"I knew him as The Wizened Apostle of the River, or just "The Apostle" for short. He did his fly tossing in a beat-up cowboy hat and rubber hip boots and unleashed the above epithet while eyeballing these modern angling monstrosities. He spit into the fine dust at his feet in the scorching July sun at Allingham pool, without a doubt the biggest idiot magnet on the entire river even to this day. We watched the displaced weekend warriors huff and puff as they tried to shoehorn themselves into tight lycra undergarments and neoprene chest waders; to jam wool covered feet into giant boots and cleats -- all to walk in waters that seldom required wading deeper than your knees..."

on fly-fishing with smarties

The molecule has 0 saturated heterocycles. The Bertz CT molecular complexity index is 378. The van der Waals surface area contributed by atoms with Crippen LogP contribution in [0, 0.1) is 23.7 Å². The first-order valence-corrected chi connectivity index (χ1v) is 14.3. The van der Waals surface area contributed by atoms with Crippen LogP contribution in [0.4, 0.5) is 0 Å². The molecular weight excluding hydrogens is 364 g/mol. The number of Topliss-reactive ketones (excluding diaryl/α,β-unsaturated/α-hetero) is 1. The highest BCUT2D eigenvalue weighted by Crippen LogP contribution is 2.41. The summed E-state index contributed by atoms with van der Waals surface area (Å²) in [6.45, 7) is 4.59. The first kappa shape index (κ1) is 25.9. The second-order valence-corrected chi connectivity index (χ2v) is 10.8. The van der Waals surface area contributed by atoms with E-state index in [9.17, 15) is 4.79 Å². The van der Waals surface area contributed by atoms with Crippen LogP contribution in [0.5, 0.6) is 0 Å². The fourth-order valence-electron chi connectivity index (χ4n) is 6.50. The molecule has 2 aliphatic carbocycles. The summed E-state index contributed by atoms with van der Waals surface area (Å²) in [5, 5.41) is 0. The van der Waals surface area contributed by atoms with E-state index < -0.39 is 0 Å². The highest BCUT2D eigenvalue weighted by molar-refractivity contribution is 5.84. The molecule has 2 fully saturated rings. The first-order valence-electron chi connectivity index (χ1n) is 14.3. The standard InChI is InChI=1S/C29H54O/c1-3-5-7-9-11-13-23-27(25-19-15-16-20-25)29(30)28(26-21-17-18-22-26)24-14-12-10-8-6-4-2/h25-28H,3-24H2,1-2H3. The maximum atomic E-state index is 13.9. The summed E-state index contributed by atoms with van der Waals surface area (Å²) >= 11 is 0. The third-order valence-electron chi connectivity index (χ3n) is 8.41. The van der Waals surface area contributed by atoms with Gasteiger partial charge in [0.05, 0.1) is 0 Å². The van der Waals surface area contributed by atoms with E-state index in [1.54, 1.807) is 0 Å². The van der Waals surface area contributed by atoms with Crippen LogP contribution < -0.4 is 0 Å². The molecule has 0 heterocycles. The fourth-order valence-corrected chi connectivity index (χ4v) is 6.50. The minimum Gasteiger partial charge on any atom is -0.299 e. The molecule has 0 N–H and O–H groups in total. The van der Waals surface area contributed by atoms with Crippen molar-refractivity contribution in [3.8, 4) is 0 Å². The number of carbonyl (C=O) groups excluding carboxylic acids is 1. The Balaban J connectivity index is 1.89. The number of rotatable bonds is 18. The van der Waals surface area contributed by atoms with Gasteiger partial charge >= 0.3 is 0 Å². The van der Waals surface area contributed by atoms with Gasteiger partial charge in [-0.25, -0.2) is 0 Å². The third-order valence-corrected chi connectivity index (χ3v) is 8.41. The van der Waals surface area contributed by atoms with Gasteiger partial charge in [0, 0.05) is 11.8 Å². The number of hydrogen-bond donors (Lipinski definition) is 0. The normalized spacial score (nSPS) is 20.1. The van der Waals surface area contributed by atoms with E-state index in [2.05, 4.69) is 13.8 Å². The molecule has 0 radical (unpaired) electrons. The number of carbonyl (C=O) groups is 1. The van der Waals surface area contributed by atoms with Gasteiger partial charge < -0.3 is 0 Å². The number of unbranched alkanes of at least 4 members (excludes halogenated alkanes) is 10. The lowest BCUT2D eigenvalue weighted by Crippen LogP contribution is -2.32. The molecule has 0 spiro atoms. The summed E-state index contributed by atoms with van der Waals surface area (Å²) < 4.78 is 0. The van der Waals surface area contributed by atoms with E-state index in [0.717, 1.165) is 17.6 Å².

memoir by john richen

When I was ten I stood on a flat rock shelf and stared into the deep green pools of the Metolius River. The water held an abundance of fish, visible to my curious ten year-old eyes. I could lie on my stomach on the rock shelves and stare at the fish darting in and out with the rhythmic pulse of the underwater currents. Gliding like silent submarines, they moved from bottom to top, and side to side, each motion calculated it seemed, even to a young mind, to most efficiently propel the fish into the proper position to maximize delivery of the underwater insects they fed on. Or so I figured. I didn't think that they were doing it for the fun of it, even at that age.

The sun would burn my back, and the coolness from the water would push towards my face as I perched over that basalt ledge and dropped pebbles into the swirling waters. The pebbles didn't disturb the confident underwater shapes.

In my catalogue of childhood memories I cannot remember ever feeling happier or more alive.